A Small Ode to Albania

 Posted by on 25 February 2003 at 8:36 am  Uncategorized
Feb 252003

One of the reasons I enjoy Jay Nordlinger’s Impromptus is his keen appreciation of the brutality of tyranny — and his appreciation for the deep courage of those fighting against it. Far too many on the left lack even a shred of such sensibilities, as Nordlinger is always amazed to point out. In this vein, I particularly appreciated his two comments on the recently-denigrated country of Albania.

In the Feb 20th Impromptus, Nordlinger wrote:

Many of us, I know, are sickened by the repeated denigration of the Eastern European states that have supported the U.S. in this confrontation. A prominent left-wing journalist, as Mark Steyn pointed out, described the former Iron Curtain countries as nations “you can buy on e-bay.” And Mark Shields of CNN said, sarcastically, “Everyone’s feeling better. Albania signed on.”

This struck a nerve with me, as I was in Albania in September. I had never been to that country before. (Few of us Westerners have.) I met with many intellectuals and journalists. I met men who had been in prison for years, because they had dared to dissent from the brutal totalitarian regime that was ruling them. I was terribly moved by their expressions of support for America — and by their gratitude for the American role in opposing Soviet Communism. One intellectual told me that some other Europeans sneered at Albania as “the Israel of the Balkans.” I said he ought to consider that an enormous honor.

I have an Albanian flag — the double-headed eagle — “flying” in my office right now. And I am thrilled by the support and the heart of such people, for they know — more than people in Paris — about tyranny, freedom, and appeasement. In a way, I regard the support of Eastern Europeans as more desirable than the support of comfortable Westerners.

Mark Shields smirked, “Everyone’s feeling better. Albania signed on.” Well, I am.

Nordlinger followed up in the Feb 24th Impromptus:

In my last Impromptus, I wrote of certain liberals’ denigration of Albania, and how, especially given my experience there, I was particularly pleased that the Bush administration had the support of that nation. Several people wrote to remind me that Albania is a majority-Muslim state — which should make their support all the sweeter.

One reader wrote, hilariously, “Does our media establishment belittle this small nation because they aren’t proper Muslims? Are Albanians a nation of Islamic Miguel Estradas?”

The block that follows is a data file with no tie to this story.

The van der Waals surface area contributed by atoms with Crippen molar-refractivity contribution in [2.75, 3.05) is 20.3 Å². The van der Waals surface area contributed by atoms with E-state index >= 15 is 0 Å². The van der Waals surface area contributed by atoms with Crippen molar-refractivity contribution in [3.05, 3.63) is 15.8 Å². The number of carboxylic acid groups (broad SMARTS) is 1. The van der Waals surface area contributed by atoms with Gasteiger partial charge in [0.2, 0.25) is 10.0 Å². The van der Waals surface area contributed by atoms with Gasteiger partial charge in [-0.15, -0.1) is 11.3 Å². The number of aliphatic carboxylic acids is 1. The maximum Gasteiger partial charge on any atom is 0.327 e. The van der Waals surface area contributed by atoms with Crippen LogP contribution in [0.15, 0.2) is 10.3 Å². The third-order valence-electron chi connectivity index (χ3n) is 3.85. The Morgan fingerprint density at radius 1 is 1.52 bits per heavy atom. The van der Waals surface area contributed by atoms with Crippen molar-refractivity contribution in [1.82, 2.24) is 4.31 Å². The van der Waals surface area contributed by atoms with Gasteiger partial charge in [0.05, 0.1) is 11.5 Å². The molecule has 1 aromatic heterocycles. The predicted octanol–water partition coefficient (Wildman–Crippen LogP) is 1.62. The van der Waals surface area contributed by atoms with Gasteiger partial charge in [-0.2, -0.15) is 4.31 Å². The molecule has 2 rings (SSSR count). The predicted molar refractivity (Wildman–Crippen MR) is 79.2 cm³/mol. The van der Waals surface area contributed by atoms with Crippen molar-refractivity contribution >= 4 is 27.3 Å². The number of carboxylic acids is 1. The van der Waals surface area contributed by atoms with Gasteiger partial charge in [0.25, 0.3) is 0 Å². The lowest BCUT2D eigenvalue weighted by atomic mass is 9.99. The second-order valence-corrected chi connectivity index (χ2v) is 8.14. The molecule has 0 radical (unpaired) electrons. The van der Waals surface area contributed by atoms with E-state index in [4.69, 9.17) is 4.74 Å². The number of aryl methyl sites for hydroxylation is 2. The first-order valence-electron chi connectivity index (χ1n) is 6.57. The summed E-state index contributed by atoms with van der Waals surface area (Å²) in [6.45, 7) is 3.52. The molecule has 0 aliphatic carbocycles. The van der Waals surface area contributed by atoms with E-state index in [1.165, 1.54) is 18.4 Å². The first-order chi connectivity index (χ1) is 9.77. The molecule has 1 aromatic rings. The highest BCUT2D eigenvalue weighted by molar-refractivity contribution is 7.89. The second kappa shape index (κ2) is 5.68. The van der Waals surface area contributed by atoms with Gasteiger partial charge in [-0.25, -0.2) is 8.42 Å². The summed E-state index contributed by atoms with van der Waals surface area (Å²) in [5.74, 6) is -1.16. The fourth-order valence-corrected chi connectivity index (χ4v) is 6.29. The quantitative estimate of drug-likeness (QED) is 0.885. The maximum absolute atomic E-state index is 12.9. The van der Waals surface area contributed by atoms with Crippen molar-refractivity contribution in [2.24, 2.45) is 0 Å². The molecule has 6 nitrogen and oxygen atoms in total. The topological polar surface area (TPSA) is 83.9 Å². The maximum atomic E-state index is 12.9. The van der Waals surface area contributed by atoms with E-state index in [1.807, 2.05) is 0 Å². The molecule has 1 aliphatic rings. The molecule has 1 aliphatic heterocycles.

Check out this letter from an Albanian-American, typically moving:

“I wanted to say a couple of words about Mark Shields’s comments. For many, many years, I was shocked and surprised that in every election in Italy, the Communist party got 30-35 percent of the votes. That the French Communist party got 20 percent or more. Same in Spain and Portugal. In Greece, there were and still are two Communist parties, with 10 percent of the vote each.

“I was wondering why these people voted for Communism. We were a country of 3 million inhabitants with 30,000 political prisoners, 100,000 in reeducation camps and forced labor, and 10,000 executed. Churches and mosques were destroyed in the cultural revolution of 1968, and listening to rock ‘n’ roll was punishable by jail. A family of four was entitled in a month to two pounds of beef, 24 eggs, half a pound of butter, 100 grams of coffee, half a liter of oil, and a pound of feta cheese. If police heard you complain about conditions, you got seven years in jail. In the meantime, millions of Western Europeans voted for Communism, over and over again.

“Four years ago, I bought a house and since then have been flying two flags at the entrance, an American flag and an Albanian flag. Both of them had been flying in my heart for many years, even in middle of a Communist dictatorship. (The Albanian flag, in my heart, was without the Communist star on top.)

“So, 3 million Albanians should mean something to Mark Shields. But, of course, they do not.

“P.S. Six months ago, I went to see a Rolling Stones concert with my brother. A dream came true, and my brother and I left the concert crying. It reminded us that not too long ago, listening to them was punishable by jail. When are people going to know about Communism? When?”

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